But models aren’t the only thing kids get to handle: NW Noggin events usually feature a real brain for students (and their teachers and parents) to handle. While the squeamish ones shy away, most kids don gloves, hold their noses and wonder at the folds and inner structures of the brains before allowing the next kids in line their turn.
“We’ve definitely tested the longevity of our formalin-fixed specimens!” exclaimed Dr. Griesar.
Presidents, pipe cleaners
On a broader scale, NW Noggin has grown active in science policy. Last October, it was invited to participate in the White House Frontiers Conference in Pittsburgh, Pa., where President Barack Obama encouraged attendees to further U.S. innovation.
A highlight of the trip, said Dr. Griesar, was a brief interaction with the president, who spotted the pipe-cleaner neurons and remarked, “I love those!”
Earlier in 2016, Dr. Griesar, Leake and a group of 26 volunteers traveled to Washington, D.C., to meet with the White House Office of Science & Technology Policy, congressional committees and caucuses. The group discussed why K-12 outreach efforts are important not only to encourage future scientists but also to stoke public appreciation for neuroscience and the value of federal research funding. This fall, NW Noggin hopes to take a larger volunteer group to D.C. to meet with legislators and visit local public schools.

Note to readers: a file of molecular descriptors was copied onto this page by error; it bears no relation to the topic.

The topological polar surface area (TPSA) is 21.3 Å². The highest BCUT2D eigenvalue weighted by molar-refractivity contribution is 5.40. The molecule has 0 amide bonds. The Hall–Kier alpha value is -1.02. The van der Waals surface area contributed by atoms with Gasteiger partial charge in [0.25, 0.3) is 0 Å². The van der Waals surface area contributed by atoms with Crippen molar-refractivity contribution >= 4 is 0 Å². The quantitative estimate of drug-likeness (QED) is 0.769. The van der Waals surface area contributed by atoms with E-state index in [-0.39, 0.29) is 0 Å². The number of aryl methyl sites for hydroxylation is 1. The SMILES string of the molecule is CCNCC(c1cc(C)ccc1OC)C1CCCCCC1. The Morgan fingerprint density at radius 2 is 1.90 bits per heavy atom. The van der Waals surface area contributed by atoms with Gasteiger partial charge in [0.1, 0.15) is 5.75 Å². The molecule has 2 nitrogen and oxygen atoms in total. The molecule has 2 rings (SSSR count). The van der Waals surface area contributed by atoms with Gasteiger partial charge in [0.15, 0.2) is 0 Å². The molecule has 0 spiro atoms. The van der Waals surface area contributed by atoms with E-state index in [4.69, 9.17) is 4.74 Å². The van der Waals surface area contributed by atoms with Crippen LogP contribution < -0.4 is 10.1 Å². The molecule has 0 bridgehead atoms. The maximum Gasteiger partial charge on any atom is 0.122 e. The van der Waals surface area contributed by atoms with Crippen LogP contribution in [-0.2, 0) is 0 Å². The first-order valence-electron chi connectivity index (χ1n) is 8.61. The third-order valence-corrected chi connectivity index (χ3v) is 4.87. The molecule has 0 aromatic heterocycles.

Back in Davenport, volunteers are explaining brain function, answering questions, leading art projects and passing human brains from student to student. “The most rewarding thing about NW Noggin is hearing all the kids’ questions,” said Ph.D. student Scott Jones. “It’s fun to hear what they already know and are excited to learn about.”
After two full days leading sessions that included most of the students in town, the volunteers swap stories over a late lunch. As they compile a list of the questions they received from students, a favorite emerges: “Can you come back next year?”
For more information about NW Noggin, including volunteer accounts and photos of previous outreach events, visit nwnoggin.org.
Rebecca Hood runs experiments as a fourth-year behavioral neuroscience Ph.D. student at OHSU, volunteers for NW Noggin and considers any weekend that includes a campfire a weekend well spent.
This article was originally published in Bridges, a magazine of people, connections and community for alumni of the OHSU School of Medicine.